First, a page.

The psychological contract, job insecurity and the intention to quit of security employees in the Vaal Triangle
De Beer, Susana Maria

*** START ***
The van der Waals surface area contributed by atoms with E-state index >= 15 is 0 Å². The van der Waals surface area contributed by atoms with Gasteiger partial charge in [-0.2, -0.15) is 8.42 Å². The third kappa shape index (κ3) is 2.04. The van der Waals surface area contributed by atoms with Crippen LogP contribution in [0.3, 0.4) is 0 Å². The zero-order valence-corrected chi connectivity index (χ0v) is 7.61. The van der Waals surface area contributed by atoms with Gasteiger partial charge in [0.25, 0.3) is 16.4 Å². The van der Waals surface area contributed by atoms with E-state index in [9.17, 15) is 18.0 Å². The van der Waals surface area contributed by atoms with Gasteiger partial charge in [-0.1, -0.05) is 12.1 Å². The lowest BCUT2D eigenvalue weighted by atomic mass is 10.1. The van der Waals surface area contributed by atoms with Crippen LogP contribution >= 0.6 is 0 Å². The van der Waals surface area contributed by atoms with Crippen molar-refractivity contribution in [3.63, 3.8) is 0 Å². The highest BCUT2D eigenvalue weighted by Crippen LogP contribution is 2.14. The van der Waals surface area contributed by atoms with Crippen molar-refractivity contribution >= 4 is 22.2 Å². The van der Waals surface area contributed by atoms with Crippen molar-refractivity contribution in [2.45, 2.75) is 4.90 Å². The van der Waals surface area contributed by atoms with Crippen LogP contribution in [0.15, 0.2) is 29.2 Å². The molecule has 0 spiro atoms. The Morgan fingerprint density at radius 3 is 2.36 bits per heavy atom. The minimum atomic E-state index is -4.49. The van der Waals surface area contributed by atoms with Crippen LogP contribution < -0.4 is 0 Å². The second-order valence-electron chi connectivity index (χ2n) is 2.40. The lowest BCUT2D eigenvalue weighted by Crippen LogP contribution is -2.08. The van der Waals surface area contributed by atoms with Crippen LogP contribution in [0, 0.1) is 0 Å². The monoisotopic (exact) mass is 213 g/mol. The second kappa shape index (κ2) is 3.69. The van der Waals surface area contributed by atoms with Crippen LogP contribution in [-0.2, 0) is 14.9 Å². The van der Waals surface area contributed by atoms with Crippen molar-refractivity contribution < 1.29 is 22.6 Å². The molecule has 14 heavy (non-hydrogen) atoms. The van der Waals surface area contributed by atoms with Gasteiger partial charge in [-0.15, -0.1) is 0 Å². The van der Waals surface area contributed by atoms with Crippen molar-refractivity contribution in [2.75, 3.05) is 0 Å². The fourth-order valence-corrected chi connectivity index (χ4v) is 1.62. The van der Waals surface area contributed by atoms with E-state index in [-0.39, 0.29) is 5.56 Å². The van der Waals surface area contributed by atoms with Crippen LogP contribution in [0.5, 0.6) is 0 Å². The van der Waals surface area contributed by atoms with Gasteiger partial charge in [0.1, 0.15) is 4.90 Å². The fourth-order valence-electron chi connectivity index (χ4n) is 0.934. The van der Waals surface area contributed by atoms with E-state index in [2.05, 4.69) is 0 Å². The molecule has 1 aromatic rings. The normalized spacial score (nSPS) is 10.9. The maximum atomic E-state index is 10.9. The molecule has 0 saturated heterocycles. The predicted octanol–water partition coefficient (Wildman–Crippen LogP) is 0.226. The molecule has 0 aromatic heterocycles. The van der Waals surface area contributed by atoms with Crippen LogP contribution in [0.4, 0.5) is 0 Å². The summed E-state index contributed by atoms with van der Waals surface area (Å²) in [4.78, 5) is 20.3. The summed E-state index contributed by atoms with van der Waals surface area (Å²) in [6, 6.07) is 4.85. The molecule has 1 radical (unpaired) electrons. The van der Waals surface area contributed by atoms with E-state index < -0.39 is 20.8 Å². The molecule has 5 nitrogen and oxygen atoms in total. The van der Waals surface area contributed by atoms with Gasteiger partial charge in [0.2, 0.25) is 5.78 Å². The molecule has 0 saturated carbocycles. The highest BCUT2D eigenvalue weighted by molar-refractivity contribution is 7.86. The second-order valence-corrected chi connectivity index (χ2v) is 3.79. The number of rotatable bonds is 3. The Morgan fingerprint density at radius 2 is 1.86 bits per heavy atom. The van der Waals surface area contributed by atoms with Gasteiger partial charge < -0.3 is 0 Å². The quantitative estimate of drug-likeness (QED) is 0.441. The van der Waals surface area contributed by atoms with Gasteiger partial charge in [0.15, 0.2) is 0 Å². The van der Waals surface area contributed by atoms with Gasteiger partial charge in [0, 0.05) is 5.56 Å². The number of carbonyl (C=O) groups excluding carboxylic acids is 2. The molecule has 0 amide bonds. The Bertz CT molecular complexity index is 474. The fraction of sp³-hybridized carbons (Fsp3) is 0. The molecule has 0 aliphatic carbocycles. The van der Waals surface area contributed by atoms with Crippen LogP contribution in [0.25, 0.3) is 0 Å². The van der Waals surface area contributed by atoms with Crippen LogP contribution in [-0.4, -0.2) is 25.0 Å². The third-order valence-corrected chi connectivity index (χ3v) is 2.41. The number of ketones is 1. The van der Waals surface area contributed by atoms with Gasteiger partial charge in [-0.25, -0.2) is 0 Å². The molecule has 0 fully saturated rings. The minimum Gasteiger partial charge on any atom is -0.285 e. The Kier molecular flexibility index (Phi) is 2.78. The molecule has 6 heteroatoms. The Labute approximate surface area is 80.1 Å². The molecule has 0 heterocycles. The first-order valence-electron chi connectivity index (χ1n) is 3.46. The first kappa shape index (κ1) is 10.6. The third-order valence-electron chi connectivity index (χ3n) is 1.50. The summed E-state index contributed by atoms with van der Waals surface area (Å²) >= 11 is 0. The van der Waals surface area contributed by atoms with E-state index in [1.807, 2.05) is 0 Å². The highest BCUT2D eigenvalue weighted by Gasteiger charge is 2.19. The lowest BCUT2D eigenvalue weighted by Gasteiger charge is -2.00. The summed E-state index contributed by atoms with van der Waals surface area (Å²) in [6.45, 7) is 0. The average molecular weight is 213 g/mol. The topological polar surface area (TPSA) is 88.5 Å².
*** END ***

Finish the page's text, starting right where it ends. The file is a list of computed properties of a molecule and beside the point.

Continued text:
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Employees across the world experience change in the workplace due to a fast-fluctuating environment in which organisations operate. According to Maumo and Kinnunen (1999) a transformation has taken place in the industrialised world of work over the last few decades. Downsizing, right-sizing or restructuring have become familiar terms in difficult economic conditions and implies that rationalising of jobs are inevitable. Organisations attempt to reduce costs, which in turn places pressure on employees to modify their jobs, seek alternative employment (intention to quit) and relocate, all of which are likely to fuel job insecurity (Hartley, Jacobson, Klandermans & Van Vuuren, 1991; Iyo & Brotheridge, 2004). The unemployment rate in South Africa is one of the highest in the world with 36% of its citizens being unemployed in 1999 (Kingdon & Knight, 2001). What's more is that, according to the Quarterly Labour Force Survey, 4.1 million people in South Africa were classified as unemployed in 2009. Frequent reorganisation and statements regarding flexibi lity are signals that one's job security is not secure. Even vague signals of downsizing or change may encourage employees to have intention to quit (Iyo & Brotheridge, 2004). When organisations start to downsize, some people may expect to become unemployed. Sverke, Hellgren and Naswall (2002) state that organisational change is an antecedent to job security. Mauna and Kunnunen (1999) agrees that objective circumstances of an insecure job situation can be defined as the experience of job insecurity, while according to De Witte (1999) the growing emphasis on more flexible employment contracts also intensify feelings of job insecurity. Job insecurity has been found to predict stronger intention to quit within the organisation (Ashford, Lee & Bobko, 1989). This means that a flexible, multiskilled, knowledgeable, interchangeable and adaptable workforce are exposed to new management techniques as well as altered labour relations/human resource policies and activities, which in turn influence employers' obligations, employees' obligations, the state of the psychological contract, job insecurity and employees' intention to quit (Ekkerd, 2005). The primary objective of this research is to investigate the relationship between the psychological contract, individual characteristics, job insecurity and the intention to quit of security employees (N=217) in the Vaal Triangle. A cross-sectional survey design was used. Constructs were measured by means of the psychological contract (employer obligations, employee obligations and the state of the psychological contract), an "individual characteristics" questionnaire, a job insecurity questionnaire and an intention to quit questionnaire. The research method for each of the two articles consists of a brief literature review and an empirical study. Factor analyses, as well as Cronbach alpha coefficients were computed to assess the reliability. Validity of the different product moment correlation coefficients, and regression analysis was used to examine the relationship between the constructs employed in this research. Significant differences are found between various individual characteristics and the scores of the psychological contract (employer obligations scale, employee obligations scale and the state of the psychological contract scale), the individual characteristics questionnaire, job insecurity scale and the employee's intention to quit scale. A practically significant correlation was found with a small effect between the state of the psychological contract, employer obligations and employee obligations. Results demonstrate a significant relationship between the psychological contract, type of contract, gender and tenure. No significant relationship was found between the psychological contract and age and qualification of the employees. Multiple regression analysis indicates that employee obligations predicted negative intention to quit. Job insecurity predicted positive intention to quit. Conclusions are made, limitations of the current research are discussed and recommendations for future research are put forward.